Had we but world enough and time, This coyness, lady, were no crime. We would sit down, and think which way To walk, and pass our long love's day.
(To His Coy Mistress Andrew Marvell)
In my time living in the Eternal City I'd always marvelled at the pursuit of women by many Italian men. I'd seen at first hand how a combination of bronze chiselled features, lyrical sounding dialogue and charm could send many females into a heady irresistible spin. 'The women who come to Rome go crazy', said an elder Roman male acquaintance no stranger himself to the ciao bella fraternity and who had probably not heard about of the goings on in Magaluf.
I suppose it's one of the main advantages of living in a big city, where, when you think about it, that the world seems potentially full of dalliances of some sort or short/long and meaningful connections and even love. Carpe diem is a concept that many Italian men seem to have in their extroverted part of their DNA.
Whether it's young dudes coaxing new arrivals and young students at the Trevi fountain with offers of a personal guide to the city to older gentleman parroting lines at all shapes and guises, it's not for want of trying or inaction that hinder for a chance of a day or a lifetime in female company.
Seeing as much of the male species, rather like blackbirds, is devoted to seeking out bright and shiny things, Italian men's obvious attentions can be to the point and sometimes hard to get away from.
Any singleton lady feeling a little under appreciated should need only to spend a week in Rome and come back floating with a reinvigorated feeling of desirability again. A dear old friend from Rome told me how 'Italian men can make you feel amazing like no one else or anything else mattered in the universe but then go and sleep with your best friend'.
I personally feel the need to qualify this statement, and not wanting to pander to stereotypes of gross generalisations by saying, that in my time in Rome I also had the pleasure of meeting numerous Italian guys who were the personification of old gentlemanly or even chivalrous values if that's not too an outdated concept in an age when ad people and the media prefer us to be a little bad, I mean Imagine a world a la John Lennon where we all tried to be nice?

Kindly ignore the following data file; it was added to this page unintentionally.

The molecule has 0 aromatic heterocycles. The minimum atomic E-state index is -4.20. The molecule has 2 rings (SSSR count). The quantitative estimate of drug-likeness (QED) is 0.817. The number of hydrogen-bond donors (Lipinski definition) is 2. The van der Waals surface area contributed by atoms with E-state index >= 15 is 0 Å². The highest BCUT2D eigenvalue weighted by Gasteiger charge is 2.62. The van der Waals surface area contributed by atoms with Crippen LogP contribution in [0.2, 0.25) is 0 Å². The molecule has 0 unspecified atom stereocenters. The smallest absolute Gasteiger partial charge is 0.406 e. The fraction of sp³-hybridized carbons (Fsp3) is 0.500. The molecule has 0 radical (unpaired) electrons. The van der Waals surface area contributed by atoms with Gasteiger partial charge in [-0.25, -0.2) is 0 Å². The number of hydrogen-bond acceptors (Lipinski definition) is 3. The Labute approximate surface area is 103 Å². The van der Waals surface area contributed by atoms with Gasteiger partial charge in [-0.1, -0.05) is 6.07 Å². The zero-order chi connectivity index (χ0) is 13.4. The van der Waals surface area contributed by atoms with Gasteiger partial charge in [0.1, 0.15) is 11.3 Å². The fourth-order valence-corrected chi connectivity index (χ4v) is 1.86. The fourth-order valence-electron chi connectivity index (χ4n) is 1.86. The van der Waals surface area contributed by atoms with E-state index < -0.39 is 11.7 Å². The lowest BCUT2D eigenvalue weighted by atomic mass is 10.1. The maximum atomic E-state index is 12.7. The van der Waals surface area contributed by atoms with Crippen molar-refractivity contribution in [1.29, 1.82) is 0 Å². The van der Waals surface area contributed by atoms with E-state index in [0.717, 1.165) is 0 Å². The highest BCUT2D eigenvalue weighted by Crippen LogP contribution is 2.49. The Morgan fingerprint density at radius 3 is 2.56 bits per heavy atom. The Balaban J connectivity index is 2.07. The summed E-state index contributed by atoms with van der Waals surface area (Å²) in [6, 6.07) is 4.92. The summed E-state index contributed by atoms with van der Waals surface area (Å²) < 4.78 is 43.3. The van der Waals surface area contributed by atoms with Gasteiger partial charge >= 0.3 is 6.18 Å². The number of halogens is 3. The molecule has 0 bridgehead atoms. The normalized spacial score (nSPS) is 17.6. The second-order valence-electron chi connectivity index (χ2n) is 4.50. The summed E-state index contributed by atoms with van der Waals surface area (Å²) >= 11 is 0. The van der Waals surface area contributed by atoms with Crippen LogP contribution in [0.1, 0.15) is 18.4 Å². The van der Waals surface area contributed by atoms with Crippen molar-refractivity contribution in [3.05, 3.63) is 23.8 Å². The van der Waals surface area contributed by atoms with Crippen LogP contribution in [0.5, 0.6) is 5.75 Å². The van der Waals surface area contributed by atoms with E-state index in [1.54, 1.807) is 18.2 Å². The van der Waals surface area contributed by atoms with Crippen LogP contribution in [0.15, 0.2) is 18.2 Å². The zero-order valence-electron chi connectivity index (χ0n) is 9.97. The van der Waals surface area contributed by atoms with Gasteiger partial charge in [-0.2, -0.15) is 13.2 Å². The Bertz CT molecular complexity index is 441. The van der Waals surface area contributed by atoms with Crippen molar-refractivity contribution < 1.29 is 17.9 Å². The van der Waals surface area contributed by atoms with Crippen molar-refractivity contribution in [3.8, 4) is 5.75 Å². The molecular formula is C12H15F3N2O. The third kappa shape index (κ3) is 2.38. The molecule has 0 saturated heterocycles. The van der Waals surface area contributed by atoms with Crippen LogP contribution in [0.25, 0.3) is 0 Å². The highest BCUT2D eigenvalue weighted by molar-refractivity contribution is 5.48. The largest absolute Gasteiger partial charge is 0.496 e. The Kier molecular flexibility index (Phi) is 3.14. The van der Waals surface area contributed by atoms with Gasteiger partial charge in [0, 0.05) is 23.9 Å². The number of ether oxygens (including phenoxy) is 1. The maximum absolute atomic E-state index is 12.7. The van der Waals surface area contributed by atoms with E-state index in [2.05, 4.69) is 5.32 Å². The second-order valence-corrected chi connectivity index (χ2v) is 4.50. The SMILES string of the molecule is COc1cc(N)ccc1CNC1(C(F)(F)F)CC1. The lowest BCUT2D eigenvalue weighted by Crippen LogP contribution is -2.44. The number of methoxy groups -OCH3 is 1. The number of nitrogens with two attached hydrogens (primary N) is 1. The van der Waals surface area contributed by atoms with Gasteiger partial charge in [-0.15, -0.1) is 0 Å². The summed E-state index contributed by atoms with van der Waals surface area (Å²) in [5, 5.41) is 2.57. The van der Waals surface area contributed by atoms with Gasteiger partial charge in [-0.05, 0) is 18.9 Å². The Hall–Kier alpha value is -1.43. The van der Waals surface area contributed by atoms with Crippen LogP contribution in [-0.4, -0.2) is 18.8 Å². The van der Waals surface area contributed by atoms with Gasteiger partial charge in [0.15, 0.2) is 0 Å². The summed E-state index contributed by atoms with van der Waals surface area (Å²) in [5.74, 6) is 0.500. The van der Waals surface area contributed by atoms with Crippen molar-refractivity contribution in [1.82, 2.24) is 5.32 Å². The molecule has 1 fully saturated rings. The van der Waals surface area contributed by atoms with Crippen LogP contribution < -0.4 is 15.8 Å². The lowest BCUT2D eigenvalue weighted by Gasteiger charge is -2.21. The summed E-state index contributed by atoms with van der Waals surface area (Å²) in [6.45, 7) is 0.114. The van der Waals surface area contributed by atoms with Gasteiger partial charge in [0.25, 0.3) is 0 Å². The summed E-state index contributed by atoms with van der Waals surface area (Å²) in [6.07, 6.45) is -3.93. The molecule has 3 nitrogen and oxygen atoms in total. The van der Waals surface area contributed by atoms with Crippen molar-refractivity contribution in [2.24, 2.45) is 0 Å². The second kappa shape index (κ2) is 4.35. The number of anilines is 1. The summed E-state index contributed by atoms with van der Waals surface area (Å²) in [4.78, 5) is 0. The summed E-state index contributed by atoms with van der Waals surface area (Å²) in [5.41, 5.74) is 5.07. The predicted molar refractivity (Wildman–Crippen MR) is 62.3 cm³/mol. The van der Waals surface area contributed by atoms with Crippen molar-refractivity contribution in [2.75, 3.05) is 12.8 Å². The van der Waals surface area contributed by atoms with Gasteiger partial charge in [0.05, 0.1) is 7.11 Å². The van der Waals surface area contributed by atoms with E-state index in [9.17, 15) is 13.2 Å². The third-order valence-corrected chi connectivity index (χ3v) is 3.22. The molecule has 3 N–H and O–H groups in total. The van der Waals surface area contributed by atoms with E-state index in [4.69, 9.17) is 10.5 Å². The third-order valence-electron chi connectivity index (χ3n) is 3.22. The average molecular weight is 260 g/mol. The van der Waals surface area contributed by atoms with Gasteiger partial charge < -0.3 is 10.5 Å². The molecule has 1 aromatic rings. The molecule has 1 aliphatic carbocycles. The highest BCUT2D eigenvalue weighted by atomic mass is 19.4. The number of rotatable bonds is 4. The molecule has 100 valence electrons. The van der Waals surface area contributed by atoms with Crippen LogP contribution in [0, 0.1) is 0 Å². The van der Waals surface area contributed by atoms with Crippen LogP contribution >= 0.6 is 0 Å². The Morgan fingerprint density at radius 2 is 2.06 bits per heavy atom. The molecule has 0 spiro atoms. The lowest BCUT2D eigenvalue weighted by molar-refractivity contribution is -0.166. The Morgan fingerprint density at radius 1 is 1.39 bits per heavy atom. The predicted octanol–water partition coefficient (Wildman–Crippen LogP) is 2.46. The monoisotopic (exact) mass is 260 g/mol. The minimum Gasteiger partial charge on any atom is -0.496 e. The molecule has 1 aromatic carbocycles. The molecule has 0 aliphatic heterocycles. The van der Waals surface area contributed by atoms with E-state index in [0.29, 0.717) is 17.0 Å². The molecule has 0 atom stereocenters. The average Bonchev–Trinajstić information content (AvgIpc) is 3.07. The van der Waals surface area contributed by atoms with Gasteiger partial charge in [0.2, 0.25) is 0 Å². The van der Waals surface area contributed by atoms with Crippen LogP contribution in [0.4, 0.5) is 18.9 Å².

But there was one occasion above all which I remember from my time in Rome that superbly highlighted an opportunist skills of the highest order pointed out to me in observation skills worthy of a veteran wildlife analyst.
It was a warm, still, sunny day where any movement outside the remits of languid was only for the hyperactive and the restless.
Piazza Trilussa in Trastevere was full of early evening gatherings of groups, chattering, laughing and gesticulating sometimes in that unmistakable Italian way.
My Italian friend pointed out a young guy with hands in his pockets, scuffing the ground with his foot, gently kicking imaginary stones, looking at the time that he did not have a care or purpose in the world other to enjoy the warm sun on his back. "Watch him chat to that girl, " said my friend pointing to a pretty girl sitting alone on a bench reading a book at the other end of the piazza which must have been at least 500 yards away. I laughed incredulously at this suggestion thinking it a goofy gag inspired aided by the cheap red wine we were consuming.
But as I continued to watch the young man the ridiculous seeming nature of my friend's comment was starting to not seem so outlandish. "See, I told you, watch him, watch," said my friend getting a little excited.
Watching closely I could see the young guy not once look towards what my friend was reiterating was his obvious destination and target - the pretty girl sitting alone on a bench at the other side of piazza. 'Surely not,' I said thinking the guy was still at least 400 yards away and not even facing the right way.
But as we continued to observe it was like watching an elaborate choreographed set of movements. A yawn here, a stretch of arms there and then for the first time a just perceptible anxious momentarily glance towards the direction of the young girl.
'No fucking way,' I spurted still amazed at the possibility of my friend's outrageous call and pick out from a piazza full of activity. But the guy did seem to be definitely moving now in the direction of the girl and the opposite end of the piazza. But this was no straight beeline approach, it involved pauses, turns, pulling out something from his back pocket to glance at before returning to the same pocket. But in about five minutes low and behold the young guy was standing yards away from the girl stilling reading her book completely oblivious to his movements.
By now my friend was gloating with satisfaction at his powers of perception and I must admit I was now resounded to the fact that he could be right.
Moments later the young guy had finished his elaborate pretence of a leisurely wander around the piazza as he sat down next to the girl.
'How the fuck, could you tell that?' I said to my friend. 'I just knew,' he said. Suffice to say that the young man did end up turning around and chatting to the young girl, engaging in conversation, as I smiled and shook my head in disbelief.
Sav D'Souza is Editor-in-Chief of Just A Platform, an international cultural platform. www.justaplatform.com

Sav D'Souza United Kingdom

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